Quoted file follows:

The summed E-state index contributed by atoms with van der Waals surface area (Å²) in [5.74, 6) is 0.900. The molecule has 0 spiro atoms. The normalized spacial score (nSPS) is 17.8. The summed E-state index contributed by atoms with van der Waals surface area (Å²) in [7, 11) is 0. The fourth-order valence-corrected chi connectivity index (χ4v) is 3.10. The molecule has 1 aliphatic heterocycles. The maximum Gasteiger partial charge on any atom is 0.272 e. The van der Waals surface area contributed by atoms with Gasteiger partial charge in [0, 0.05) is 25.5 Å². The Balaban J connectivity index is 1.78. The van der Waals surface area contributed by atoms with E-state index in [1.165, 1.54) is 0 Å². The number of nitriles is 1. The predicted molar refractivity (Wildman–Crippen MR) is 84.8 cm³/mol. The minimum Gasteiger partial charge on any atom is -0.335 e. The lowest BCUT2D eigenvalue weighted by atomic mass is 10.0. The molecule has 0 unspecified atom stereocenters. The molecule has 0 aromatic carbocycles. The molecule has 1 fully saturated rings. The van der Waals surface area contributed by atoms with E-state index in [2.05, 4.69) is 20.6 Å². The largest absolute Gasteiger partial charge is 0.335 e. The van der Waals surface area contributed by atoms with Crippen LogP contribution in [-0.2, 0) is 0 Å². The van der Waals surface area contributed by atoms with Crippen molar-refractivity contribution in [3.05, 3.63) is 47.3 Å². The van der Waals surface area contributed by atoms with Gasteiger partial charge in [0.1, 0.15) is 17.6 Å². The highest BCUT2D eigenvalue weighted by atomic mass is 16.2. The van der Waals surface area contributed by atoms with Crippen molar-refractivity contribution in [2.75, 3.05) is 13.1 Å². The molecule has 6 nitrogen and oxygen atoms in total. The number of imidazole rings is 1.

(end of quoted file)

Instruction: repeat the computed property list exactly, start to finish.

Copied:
The summed E-state index contributed by atoms with van der Waals surface area (Å²) in [5.74, 6) is 0.900. The molecule has 0 spiro atoms. The normalized spacial score (nSPS) is 17.8. The summed E-state index contributed by atoms with van der Waals surface area (Å²) in [7, 11) is 0. The fourth-order valence-corrected chi connectivity index (χ4v) is 3.10. The molecule has 1 aliphatic heterocycles. The maximum Gasteiger partial charge on any atom is 0.272 e. The van der Waals surface area contributed by atoms with Gasteiger partial charge in [0, 0.05) is 25.5 Å². The Balaban J connectivity index is 1.78. The van der Waals surface area contributed by atoms with E-state index in [1.165, 1.54) is 0 Å². The number of nitriles is 1. The predicted molar refractivity (Wildman–Crippen MR) is 84.8 cm³/mol. The minimum Gasteiger partial charge on any atom is -0.335 e. The lowest BCUT2D eigenvalue weighted by atomic mass is 10.0. The molecule has 0 unspecified atom stereocenters. The molecule has 0 aromatic carbocycles. The molecule has 1 fully saturated rings. The van der Waals surface area contributed by atoms with E-state index in [2.05, 4.69) is 20.6 Å². The largest absolute Gasteiger partial charge is 0.335 e. The van der Waals surface area contributed by atoms with Crippen LogP contribution in [-0.2, 0) is 0 Å². The van der Waals surface area contributed by atoms with Crippen molar-refractivity contribution in [3.05, 3.63) is 47.3 Å². The van der Waals surface area contributed by atoms with Gasteiger partial charge in [0.1, 0.15) is 17.6 Å². The highest BCUT2D eigenvalue weighted by atomic mass is 16.2. The van der Waals surface area contributed by atoms with Crippen molar-refractivity contribution in [2.75, 3.05) is 13.1 Å². The molecule has 6 nitrogen and oxygen atoms in total. The number of imidazole rings is 1.